Smurfs: The Lost Village: Movie Review

Smurfs The Lost Village Review
We were definitely surprised when we heard that the Smurfs film franchise will have a reboot with "Smurfs: The Lost Village". The first two salvos, to be quite frank, were lackluster. In an era where computer-animated films have matured, the Smurfs films were stuck in a deadly cycle of generic drivel. Sadly, this is the same case for "Smurfs: The Lost Village". It will be a colorful and fun adventure for its target audience. But for older viewers, the lack of creative innovation is the sour thumb that easily stands out.

With all the other Smurfs having a purpose and special talent to contribute to the Smurf village, Smurfette (Demi Lovato) has been frustrated as she fails to know what hers is. But when a mysterious figure shows up and goes into the Forbidden Forest, Smurfette and her best friends Brainy (Danny Pudi), Clumsy (Jack McBrayer) and Hefty (Joe Manganiello) go on an exciting and thrilling adventure to find a mysterious lost village before the evil wizard Gargamel (Rainn Wilson) does. In the process, Smurfette may just discover who she truly is meant to be.
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Even with its short running time, adults will have a hard time from drifting off when watching "Smurfs: The Lost Village". The plot and its eventual development is a generic re-thread that lacks any surprises. It's literally a point A to point B scenario and any conflicts that do arise, you can clearly see a mile away. The script also doesn't do any better. Half of the jokes and one-liners failed to connect and it even feels that the actors themselves were less than enthusiastic voicing their characters in this project. The main characters themselves are lovable and quirky but that's to be expected right? The biggest sin for the film is that it is obviously designed for a specific target audience as it is literally a film for a very young crowd and not much else. The simplistic approach "Smurfs: The Lost Village" decides to take meant that kids will find this cute enough especially with visuals and characters that pop out with vibrant colors but older crowds will be alienated with its glow-in-the-dark cave bunnies and floating-in-the-air winding rivers. Sadly, in this day and age were audiences of both age spectrums could find animated films a compelling well-balanced experience, "Smurfs: The Lost Village" doesn't and why would parents or guardians choose to suffer when they know better?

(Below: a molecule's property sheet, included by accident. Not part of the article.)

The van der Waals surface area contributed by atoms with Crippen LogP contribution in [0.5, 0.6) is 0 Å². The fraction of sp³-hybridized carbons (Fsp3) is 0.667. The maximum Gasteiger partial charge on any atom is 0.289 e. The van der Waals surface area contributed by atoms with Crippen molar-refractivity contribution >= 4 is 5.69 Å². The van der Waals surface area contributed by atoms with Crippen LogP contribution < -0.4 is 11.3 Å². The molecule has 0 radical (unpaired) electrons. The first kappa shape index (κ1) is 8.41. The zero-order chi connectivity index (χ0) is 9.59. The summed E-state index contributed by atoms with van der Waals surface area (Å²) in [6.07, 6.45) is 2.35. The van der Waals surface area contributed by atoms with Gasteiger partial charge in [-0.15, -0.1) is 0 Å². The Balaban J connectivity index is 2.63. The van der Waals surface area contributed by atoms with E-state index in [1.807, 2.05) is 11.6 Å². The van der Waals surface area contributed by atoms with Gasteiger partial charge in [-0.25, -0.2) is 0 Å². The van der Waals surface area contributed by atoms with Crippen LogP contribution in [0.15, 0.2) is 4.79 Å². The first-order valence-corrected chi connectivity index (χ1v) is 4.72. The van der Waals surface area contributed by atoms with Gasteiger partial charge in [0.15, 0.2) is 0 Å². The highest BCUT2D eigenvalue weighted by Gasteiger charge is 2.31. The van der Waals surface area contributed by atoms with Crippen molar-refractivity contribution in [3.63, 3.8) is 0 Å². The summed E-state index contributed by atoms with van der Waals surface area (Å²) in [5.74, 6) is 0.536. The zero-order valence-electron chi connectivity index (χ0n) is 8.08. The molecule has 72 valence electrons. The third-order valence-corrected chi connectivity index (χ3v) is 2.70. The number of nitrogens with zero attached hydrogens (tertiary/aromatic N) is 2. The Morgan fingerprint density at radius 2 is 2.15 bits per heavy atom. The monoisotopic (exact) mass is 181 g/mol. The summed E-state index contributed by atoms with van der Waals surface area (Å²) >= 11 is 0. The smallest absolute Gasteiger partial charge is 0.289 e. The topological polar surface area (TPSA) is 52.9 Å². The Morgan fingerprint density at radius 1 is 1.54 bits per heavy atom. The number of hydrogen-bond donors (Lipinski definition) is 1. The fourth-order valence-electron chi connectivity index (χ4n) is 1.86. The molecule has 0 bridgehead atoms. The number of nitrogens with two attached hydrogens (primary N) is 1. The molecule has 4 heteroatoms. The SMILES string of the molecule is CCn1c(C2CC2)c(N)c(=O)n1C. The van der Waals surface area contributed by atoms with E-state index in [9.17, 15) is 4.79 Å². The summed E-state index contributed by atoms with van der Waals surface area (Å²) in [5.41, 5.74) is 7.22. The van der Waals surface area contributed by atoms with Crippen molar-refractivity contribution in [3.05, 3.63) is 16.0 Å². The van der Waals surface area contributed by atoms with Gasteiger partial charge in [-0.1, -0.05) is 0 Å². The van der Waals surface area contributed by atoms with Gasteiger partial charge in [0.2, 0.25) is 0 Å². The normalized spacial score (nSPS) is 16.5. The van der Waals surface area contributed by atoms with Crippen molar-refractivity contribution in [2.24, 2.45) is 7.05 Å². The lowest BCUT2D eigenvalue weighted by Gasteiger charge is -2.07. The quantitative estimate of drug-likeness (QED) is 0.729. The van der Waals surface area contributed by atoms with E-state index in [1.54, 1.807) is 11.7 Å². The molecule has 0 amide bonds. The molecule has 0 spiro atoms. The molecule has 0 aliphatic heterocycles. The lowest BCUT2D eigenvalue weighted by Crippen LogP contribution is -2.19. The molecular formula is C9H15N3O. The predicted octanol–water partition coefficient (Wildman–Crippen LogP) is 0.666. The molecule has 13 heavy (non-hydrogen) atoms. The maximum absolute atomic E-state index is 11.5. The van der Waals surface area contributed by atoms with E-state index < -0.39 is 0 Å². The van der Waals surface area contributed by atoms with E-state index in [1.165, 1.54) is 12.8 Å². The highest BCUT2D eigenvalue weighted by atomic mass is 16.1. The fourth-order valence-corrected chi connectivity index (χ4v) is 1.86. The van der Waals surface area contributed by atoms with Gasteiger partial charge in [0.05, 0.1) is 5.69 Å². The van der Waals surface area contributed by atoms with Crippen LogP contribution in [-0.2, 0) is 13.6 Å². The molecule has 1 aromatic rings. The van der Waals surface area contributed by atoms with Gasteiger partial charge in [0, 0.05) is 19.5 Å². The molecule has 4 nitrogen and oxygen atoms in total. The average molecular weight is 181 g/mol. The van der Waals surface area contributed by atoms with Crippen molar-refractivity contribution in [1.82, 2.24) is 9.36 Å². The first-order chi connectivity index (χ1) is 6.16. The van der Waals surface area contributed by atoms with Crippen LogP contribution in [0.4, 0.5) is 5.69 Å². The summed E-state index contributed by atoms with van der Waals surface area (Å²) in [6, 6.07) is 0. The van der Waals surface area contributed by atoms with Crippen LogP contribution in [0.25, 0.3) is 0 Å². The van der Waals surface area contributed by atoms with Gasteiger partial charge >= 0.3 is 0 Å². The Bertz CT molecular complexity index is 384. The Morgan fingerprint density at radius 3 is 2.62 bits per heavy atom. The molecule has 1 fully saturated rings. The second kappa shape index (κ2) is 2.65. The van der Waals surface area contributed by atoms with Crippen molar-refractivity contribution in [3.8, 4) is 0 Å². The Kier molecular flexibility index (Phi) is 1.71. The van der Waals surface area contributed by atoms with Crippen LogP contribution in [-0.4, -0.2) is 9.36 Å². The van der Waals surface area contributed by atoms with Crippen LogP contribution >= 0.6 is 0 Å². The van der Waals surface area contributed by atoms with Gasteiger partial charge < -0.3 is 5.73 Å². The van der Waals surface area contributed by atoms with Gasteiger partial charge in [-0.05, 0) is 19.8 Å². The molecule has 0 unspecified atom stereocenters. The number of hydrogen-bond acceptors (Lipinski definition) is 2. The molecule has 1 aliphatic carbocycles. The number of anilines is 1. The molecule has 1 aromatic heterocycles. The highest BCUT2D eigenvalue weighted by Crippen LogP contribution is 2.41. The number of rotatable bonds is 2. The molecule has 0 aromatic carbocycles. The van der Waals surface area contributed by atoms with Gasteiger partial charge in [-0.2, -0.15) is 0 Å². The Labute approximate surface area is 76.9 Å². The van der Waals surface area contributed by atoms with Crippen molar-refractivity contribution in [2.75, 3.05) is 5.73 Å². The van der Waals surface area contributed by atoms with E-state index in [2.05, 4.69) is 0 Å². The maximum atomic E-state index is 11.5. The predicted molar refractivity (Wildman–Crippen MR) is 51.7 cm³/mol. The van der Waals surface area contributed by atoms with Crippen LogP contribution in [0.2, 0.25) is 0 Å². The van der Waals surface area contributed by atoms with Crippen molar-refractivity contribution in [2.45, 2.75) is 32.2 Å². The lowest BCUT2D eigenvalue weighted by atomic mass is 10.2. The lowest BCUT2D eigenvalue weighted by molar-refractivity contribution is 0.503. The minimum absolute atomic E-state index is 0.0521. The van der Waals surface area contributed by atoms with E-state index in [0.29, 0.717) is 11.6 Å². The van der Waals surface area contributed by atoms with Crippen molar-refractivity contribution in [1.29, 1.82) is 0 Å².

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Rating: 2 and a half reels

Why you should watch it:
- the visuals do pop out with its vibrant palette

Why you shouldn't watch it:
- the story is a generic point to point experience
- the script fails to connect to older audiences


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